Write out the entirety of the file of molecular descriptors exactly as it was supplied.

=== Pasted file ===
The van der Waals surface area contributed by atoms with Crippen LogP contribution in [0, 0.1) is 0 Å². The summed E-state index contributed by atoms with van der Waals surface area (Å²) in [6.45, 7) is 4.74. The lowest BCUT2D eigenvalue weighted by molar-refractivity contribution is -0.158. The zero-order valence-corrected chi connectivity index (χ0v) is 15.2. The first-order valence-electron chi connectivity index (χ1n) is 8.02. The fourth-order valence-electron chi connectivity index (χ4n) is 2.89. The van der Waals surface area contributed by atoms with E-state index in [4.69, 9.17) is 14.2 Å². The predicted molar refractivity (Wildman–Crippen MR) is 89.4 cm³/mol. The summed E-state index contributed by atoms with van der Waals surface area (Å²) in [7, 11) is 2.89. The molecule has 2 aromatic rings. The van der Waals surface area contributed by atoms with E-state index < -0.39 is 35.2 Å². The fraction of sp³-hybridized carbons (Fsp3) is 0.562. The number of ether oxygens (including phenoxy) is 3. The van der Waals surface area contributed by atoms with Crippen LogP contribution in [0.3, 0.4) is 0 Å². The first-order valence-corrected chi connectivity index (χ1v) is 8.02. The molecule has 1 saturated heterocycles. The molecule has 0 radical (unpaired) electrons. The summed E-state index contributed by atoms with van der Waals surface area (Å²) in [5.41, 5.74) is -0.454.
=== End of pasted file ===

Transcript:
The van der Waals surface area contributed by atoms with Crippen LogP contribution in [0, 0.1) is 0 Å². The summed E-state index contributed by atoms with van der Waals surface area (Å²) in [6.45, 7) is 4.74. The lowest BCUT2D eigenvalue weighted by molar-refractivity contribution is -0.158. The zero-order valence-corrected chi connectivity index (χ0v) is 15.2. The first-order valence-electron chi connectivity index (χ1n) is 8.02. The fourth-order valence-electron chi connectivity index (χ4n) is 2.89. The van der Waals surface area contributed by atoms with E-state index in [4.69, 9.17) is 14.2 Å². The predicted molar refractivity (Wildman–Crippen MR) is 89.4 cm³/mol. The summed E-state index contributed by atoms with van der Waals surface area (Å²) in [7, 11) is 2.89. The molecule has 2 aromatic rings. The van der Waals surface area contributed by atoms with E-state index < -0.39 is 35.2 Å². The fraction of sp³-hybridized carbons (Fsp3) is 0.562. The number of ether oxygens (including phenoxy) is 3. The van der Waals surface area contributed by atoms with Crippen LogP contribution in [0.3, 0.4) is 0 Å². The first-order valence-corrected chi connectivity index (χ1v) is 8.02. The molecule has 1 saturated heterocycles. The molecule has 0 radical (unpaired) electrons. The summed E-state index contributed by atoms with van der Waals surface area (Å²) in [5.41, 5.74) is -0.454.